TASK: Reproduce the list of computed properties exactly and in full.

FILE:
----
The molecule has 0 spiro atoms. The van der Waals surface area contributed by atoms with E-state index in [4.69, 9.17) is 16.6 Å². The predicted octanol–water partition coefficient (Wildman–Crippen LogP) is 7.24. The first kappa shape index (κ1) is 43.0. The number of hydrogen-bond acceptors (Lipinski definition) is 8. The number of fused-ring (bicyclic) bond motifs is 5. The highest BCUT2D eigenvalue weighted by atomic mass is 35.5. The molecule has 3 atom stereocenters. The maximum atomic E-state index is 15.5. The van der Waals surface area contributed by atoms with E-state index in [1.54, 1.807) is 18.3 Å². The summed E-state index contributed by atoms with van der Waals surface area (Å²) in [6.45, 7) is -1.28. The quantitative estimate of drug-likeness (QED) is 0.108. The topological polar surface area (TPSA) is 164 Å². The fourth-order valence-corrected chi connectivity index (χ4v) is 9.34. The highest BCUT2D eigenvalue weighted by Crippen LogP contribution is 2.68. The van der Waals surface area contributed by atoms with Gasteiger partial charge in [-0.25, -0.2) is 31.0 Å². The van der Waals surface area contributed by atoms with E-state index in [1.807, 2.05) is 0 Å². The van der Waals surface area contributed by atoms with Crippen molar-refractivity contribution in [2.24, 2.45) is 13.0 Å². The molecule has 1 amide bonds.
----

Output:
The molecule has 0 spiro atoms. The van der Waals surface area contributed by atoms with E-state index in [4.69, 9.17) is 16.6 Å². The predicted octanol–water partition coefficient (Wildman–Crippen LogP) is 7.24. The first kappa shape index (κ1) is 43.0. The number of hydrogen-bond acceptors (Lipinski definition) is 8. The number of fused-ring (bicyclic) bond motifs is 5. The highest BCUT2D eigenvalue weighted by atomic mass is 35.5. The molecule has 3 atom stereocenters. The maximum atomic E-state index is 15.5. The van der Waals surface area contributed by atoms with E-state index in [1.54, 1.807) is 18.3 Å². The summed E-state index contributed by atoms with van der Waals surface area (Å²) in [6.45, 7) is -1.28. The quantitative estimate of drug-likeness (QED) is 0.108. The topological polar surface area (TPSA) is 164 Å². The fourth-order valence-corrected chi connectivity index (χ4v) is 9.34. The highest BCUT2D eigenvalue weighted by Crippen LogP contribution is 2.68. The van der Waals surface area contributed by atoms with Gasteiger partial charge in [-0.25, -0.2) is 31.0 Å². The van der Waals surface area contributed by atoms with E-state index in [1.807, 2.05) is 0 Å². The van der Waals surface area contributed by atoms with Crippen molar-refractivity contribution in [2.24, 2.45) is 13.0 Å². The molecule has 1 amide bonds.